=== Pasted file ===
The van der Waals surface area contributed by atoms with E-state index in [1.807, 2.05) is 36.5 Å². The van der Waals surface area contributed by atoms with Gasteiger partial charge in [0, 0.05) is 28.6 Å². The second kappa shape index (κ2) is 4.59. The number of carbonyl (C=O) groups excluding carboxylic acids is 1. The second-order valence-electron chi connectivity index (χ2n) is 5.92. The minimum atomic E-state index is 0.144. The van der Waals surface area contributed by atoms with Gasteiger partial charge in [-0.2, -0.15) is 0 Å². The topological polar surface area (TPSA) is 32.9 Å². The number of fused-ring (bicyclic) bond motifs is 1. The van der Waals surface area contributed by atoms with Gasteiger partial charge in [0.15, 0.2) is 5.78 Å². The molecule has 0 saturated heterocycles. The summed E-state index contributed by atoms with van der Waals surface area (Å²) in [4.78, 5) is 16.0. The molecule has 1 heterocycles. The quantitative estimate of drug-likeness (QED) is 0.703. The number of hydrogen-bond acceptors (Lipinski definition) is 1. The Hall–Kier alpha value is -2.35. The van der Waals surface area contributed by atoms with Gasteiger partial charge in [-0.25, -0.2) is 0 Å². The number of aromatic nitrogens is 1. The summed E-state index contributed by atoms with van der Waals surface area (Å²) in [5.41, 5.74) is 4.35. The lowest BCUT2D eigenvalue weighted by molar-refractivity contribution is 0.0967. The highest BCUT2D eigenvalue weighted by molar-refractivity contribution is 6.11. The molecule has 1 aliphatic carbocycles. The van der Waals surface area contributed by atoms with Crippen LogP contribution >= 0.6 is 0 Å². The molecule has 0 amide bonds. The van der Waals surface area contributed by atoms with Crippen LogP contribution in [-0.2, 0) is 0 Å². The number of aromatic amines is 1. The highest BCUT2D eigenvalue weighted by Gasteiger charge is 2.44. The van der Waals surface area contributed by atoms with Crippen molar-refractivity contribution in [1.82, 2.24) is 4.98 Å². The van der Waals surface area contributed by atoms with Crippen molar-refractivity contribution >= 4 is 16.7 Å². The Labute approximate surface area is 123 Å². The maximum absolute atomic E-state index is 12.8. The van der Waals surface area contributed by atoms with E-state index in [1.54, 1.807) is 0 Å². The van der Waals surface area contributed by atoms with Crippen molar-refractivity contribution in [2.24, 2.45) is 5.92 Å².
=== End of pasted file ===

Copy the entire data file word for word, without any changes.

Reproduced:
The van der Waals surface area contributed by atoms with E-state index in [1.807, 2.05) is 36.5 Å². The van der Waals surface area contributed by atoms with Gasteiger partial charge in [0, 0.05) is 28.6 Å². The second kappa shape index (κ2) is 4.59. The number of carbonyl (C=O) groups excluding carboxylic acids is 1. The second-order valence-electron chi connectivity index (χ2n) is 5.92. The minimum atomic E-state index is 0.144. The van der Waals surface area contributed by atoms with Gasteiger partial charge in [-0.2, -0.15) is 0 Å². The topological polar surface area (TPSA) is 32.9 Å². The number of fused-ring (bicyclic) bond motifs is 1. The van der Waals surface area contributed by atoms with Gasteiger partial charge in [0.15, 0.2) is 5.78 Å². The molecule has 0 saturated heterocycles. The summed E-state index contributed by atoms with van der Waals surface area (Å²) in [4.78, 5) is 16.0. The molecule has 1 heterocycles. The quantitative estimate of drug-likeness (QED) is 0.703. The number of hydrogen-bond acceptors (Lipinski definition) is 1. The Hall–Kier alpha value is -2.35. The van der Waals surface area contributed by atoms with Gasteiger partial charge in [-0.25, -0.2) is 0 Å². The number of aromatic nitrogens is 1. The summed E-state index contributed by atoms with van der Waals surface area (Å²) in [5.41, 5.74) is 4.35. The lowest BCUT2D eigenvalue weighted by molar-refractivity contribution is 0.0967. The highest BCUT2D eigenvalue weighted by molar-refractivity contribution is 6.11. The molecule has 1 aliphatic carbocycles. The van der Waals surface area contributed by atoms with Crippen LogP contribution >= 0.6 is 0 Å². The molecule has 0 amide bonds. The van der Waals surface area contributed by atoms with Crippen LogP contribution in [-0.2, 0) is 0 Å². The number of aromatic amines is 1. The highest BCUT2D eigenvalue weighted by Gasteiger charge is 2.44. The van der Waals surface area contributed by atoms with Crippen molar-refractivity contribution in [1.82, 2.24) is 4.98 Å². The van der Waals surface area contributed by atoms with Crippen molar-refractivity contribution >= 4 is 16.7 Å². The Labute approximate surface area is 123 Å². The maximum absolute atomic E-state index is 12.8. The van der Waals surface area contributed by atoms with E-state index in [1.54, 1.807) is 0 Å². The van der Waals surface area contributed by atoms with Crippen molar-refractivity contribution in [2.24, 2.45) is 5.92 Å².